The Decorah Eagle Cam – the Raptor Resource Project’s 24 hour live feed of a bald eagle’s nest complete with three little eaglets – is still up and running, still attracting six-digit simultaneous viewers, and still racking up its total view count to the tune of 32+ million eagle, mother nature, and American iconography enthusiasts. It’s also giving some attention to the greater birds-of-prey-watching community, including those in urban environments.
The Hawk Cam is a live, daylight hours feed straight from the 12th floor of New York University’s Bobst Library on Washington Square Park in Manhattan. The camera and footage come courtesy of the New York Time’s City Room, which had the good thought to install the equipment after NYU president John Sexton tipped the paper off to the two red-tailed hawks mating and nesting outside his window.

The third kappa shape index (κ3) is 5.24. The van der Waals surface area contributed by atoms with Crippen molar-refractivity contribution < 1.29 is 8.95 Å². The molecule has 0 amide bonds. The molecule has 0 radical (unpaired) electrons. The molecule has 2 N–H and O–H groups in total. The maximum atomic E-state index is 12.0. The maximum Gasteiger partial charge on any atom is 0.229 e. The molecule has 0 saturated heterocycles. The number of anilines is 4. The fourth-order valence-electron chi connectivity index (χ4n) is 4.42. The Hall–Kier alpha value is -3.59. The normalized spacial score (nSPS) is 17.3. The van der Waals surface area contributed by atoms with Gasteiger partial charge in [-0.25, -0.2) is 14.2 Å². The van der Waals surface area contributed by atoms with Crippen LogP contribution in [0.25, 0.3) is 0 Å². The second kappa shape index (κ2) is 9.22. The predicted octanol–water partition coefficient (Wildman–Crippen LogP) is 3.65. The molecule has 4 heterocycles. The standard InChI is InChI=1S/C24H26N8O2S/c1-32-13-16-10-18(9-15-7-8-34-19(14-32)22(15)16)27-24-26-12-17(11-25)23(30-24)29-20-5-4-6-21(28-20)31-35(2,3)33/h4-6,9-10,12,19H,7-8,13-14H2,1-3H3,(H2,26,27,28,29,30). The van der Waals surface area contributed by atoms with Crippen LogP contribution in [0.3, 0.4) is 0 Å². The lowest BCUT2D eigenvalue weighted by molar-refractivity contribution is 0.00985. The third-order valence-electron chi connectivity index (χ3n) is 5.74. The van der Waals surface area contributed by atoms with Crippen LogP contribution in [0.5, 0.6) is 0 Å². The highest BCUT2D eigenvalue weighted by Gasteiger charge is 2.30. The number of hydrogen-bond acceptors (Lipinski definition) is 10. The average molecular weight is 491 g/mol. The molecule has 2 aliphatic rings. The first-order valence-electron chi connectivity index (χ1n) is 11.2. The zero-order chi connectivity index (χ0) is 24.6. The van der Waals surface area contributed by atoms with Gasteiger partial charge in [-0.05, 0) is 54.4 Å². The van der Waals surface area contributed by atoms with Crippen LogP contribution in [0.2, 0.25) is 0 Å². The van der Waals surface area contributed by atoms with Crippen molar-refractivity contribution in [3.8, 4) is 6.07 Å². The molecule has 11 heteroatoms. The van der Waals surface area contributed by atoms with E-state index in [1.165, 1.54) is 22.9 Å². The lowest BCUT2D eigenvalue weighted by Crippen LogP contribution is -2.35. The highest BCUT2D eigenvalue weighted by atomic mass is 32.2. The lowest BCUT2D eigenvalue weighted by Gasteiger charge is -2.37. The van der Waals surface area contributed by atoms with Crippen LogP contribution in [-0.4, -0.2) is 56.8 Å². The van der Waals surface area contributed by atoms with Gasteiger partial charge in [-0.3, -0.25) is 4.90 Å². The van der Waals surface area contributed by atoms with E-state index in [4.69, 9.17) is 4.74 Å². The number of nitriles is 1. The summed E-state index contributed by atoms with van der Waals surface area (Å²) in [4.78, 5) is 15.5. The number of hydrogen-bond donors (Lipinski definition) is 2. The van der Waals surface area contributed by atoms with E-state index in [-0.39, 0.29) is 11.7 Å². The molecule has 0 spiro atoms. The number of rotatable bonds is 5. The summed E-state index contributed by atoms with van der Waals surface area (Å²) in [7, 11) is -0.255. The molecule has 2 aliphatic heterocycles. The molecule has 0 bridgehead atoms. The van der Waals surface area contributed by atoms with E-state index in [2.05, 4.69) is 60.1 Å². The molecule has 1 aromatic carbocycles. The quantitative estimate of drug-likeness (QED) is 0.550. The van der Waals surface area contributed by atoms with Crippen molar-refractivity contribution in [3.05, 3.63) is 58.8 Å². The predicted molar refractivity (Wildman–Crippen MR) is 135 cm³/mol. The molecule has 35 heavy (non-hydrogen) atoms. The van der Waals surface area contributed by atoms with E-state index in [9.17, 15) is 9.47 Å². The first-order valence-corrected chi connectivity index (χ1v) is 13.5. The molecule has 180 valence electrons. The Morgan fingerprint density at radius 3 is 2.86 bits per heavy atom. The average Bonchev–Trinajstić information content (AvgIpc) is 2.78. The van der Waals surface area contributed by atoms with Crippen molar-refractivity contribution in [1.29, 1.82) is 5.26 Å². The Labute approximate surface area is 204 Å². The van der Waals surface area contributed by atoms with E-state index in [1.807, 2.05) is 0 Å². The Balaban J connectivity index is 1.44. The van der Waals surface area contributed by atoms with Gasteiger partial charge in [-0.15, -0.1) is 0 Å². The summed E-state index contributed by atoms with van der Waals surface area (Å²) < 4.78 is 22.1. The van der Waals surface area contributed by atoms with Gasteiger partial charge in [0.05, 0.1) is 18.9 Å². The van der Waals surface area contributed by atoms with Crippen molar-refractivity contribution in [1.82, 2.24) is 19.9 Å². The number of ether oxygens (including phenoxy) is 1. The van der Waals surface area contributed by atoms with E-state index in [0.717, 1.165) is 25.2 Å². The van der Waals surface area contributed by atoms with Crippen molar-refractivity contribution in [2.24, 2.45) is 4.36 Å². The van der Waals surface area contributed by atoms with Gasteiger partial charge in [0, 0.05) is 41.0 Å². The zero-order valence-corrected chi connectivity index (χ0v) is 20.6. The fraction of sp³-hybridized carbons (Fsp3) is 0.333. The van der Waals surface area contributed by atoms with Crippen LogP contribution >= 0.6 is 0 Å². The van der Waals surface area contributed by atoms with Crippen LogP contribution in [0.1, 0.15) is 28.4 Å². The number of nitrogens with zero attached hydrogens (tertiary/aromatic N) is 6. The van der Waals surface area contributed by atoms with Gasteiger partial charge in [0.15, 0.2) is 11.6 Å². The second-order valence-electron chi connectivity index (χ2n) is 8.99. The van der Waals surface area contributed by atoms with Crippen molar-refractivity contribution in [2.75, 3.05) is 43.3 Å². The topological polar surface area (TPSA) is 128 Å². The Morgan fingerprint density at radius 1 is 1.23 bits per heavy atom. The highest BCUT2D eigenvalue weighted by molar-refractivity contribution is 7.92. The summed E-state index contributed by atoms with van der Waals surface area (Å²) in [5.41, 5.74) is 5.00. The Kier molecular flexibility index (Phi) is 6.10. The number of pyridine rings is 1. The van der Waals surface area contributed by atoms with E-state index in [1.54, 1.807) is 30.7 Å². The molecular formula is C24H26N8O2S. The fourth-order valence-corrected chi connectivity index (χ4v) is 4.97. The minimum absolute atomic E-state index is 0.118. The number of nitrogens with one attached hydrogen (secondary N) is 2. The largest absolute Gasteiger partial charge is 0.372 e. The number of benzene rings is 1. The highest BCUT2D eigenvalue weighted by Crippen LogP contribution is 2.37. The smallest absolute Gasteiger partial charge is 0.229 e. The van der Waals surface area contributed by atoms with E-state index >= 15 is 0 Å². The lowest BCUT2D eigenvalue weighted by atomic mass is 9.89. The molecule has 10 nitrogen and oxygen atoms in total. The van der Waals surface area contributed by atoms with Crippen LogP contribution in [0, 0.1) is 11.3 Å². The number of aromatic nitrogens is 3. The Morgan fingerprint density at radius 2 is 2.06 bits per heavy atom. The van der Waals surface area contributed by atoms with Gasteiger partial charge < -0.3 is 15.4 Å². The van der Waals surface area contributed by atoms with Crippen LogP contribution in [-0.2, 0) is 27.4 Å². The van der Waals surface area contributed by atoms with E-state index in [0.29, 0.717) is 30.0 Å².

The hawks’ names are Violet and Bobby – named after one of NYU’s colors and the library where they stitched together a home – and together they look after a trio of speckled eggs scheduled to hatch sometime around April 22.
Viewer numbers for the Hawk Cam don’t come close to those for the Eagle Cam, at least not yet. At any given time of the day, 900 to 1,300 or so individuals tune in to see what Violet or Bobby or both are up to. Add all those viewers up and they account for roughly 5+ million total minutes of viewing time on the Hawk Cam so far. Expect those numbers to increase as Violet and Bobby get closer to their due date.
(Photo of Violet and Bobby by Christopher James at NYU.)